A Street Art Enthusiast's Guide to Lisbon
A stroll through Lisbon’s hilly streets immediately reveals why the capital has recently become a social media darling: It offers a delicious visual feast that does very well on Instagram. Colorful azulejo tiles that decorate most walls as well as the stone mosaic pavements, known in Portuguese as Calçada Portuguesa (both distinctly embedded in the country’s cultural heritage), have captivated jets-etting aesthetes. But scrolling through the Lisbon hashtag on Instagram, which at the moment features nearly 8.5 million posts, another artistic style is not only making its fair share of appearances but also adding a contemporary layer to the open-air museum that is Lisbon: street art.
It might not yet have the reputation of Berlin, São Paulo, or Melbourne — cities that are specifically traveled to because of its street art landscape, but Lisbon is massively invested in becoming such a destination. In fact, from now until Oct. 27th, the Cordoaria Nacional in Belém is home to the traveling “Banksy: Genius or Vandal” exhibit, which has installed an exhaustive look at the British artist’s body of work, including an original silkscreen from the iconic Girl with Balloon series.
But the city’s commitment to becoming a premier street art destination started back in 2008 when its municipal office launched Galeria de Arte Urbana (or GAU) to identify partnerships with global artists on mural projects. When it began, it was a way to build up the Lisbon’s visual narrative through dedicated public art while simultaneously discouraging random acts of vandalism. Since GAU has been in place, it’s estimated that at least 1,500 pieces have been registered through the activation — featuring artists like Spanish duo PichiAv and EAJ from France.
But Portugal also has an incredible pool of homegrown talent. Alexandre Farto, who was raised across the river from Lisbon in Seixal, has become one of the art world’s premier figures under the name Vhils. He is particularly renowned for his style of physically etching his work into the surface he’s using, whether a concrete wall or a piece of wood. You can find his murals all over the capital (but also in fancy restaurants in cities like Vegas and New York). One of the most visible is on Rua de São Tomé in Alfama — a tribute to Fado singer Amália Rodrigues which combines his unique etching process with the traditional Portuguese pavement patterns.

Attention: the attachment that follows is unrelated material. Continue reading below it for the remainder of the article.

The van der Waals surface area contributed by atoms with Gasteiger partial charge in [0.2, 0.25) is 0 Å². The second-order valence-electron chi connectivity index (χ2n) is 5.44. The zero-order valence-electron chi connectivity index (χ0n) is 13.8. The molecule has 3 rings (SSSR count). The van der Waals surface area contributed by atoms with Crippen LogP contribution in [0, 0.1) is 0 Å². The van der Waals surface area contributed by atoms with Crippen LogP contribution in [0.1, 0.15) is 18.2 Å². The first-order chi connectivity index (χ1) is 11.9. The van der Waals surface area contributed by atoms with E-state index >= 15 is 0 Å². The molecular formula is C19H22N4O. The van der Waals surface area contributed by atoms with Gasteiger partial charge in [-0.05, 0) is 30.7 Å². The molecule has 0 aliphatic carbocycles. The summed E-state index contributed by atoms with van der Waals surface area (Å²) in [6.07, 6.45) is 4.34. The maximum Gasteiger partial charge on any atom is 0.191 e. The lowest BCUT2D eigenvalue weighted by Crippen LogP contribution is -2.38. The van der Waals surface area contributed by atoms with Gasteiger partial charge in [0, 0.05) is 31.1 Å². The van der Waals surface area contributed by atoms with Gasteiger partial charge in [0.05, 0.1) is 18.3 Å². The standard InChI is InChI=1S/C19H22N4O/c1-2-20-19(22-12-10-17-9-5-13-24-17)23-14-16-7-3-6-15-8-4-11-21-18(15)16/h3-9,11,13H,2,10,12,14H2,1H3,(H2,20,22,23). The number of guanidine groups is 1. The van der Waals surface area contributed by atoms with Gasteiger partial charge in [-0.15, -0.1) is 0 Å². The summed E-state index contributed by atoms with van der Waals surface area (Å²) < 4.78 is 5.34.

In 2010, Vhils co-founded Underdogs, a street art platform that commissions its own large-scale collaborations with creatives from all corners of the planet — from Pixelpancho to Sainer. One of the most easily accessible is located in Cais do Sodre: old riverfront warehouse buildings cloaked with a colorful mural by Brazilian outfit Bicicleta Sem Freio. But because many of the other pieces are not in central Lisbon, by-appointment-only private guided tours to various murals can be organized. Underdogs also operates a gallery in the northeastern neighborhood of Marvila that showcases works by the likes of André Saraiva, Shepard Fairey, and, of course, Vhils himself. Recently, musician Fatboy Slim was invited to curate an exhibition inspired by his trademark, the smiley face.
There are many other outfitters in Lisbon dedicated to the art form. The YesYouCan.Spray Collective, for instance, leads street art tours around town and hosts all sorts of workshops, from stenciling walls to spray painting your own tote bags. And if you think that the graffiti world is a young person's game, consider reaching out to Mistaker Maker. In addition to organizing public art festivals all over Portugal, the organization also invites seniors (65 and older) to get into the world of street art through its LATA65 program, where they learn all about the art of tagging.
And for travelers who really want a holistic street art experience, consider staying at the 1908 Lisboa Hotel (from $247/night) in the up-and-coming district of Intendente — located across the street from the iconic seafood hotspot Ramiro. Named after the year the original building was erected, this Art Nouveau gem (one of the very best examples of the style in the country) has been brought to life with fabulous street elements, including a dragonfly installation in the lobby by Lisbon-native Bordallo II, who created it using — among other materials – scraps found during the renovation. The elevator chute, too, has been given an artsy twist by Supervan, who painted a three-floor black-and-white mural telling the history of this colorful neighborhood.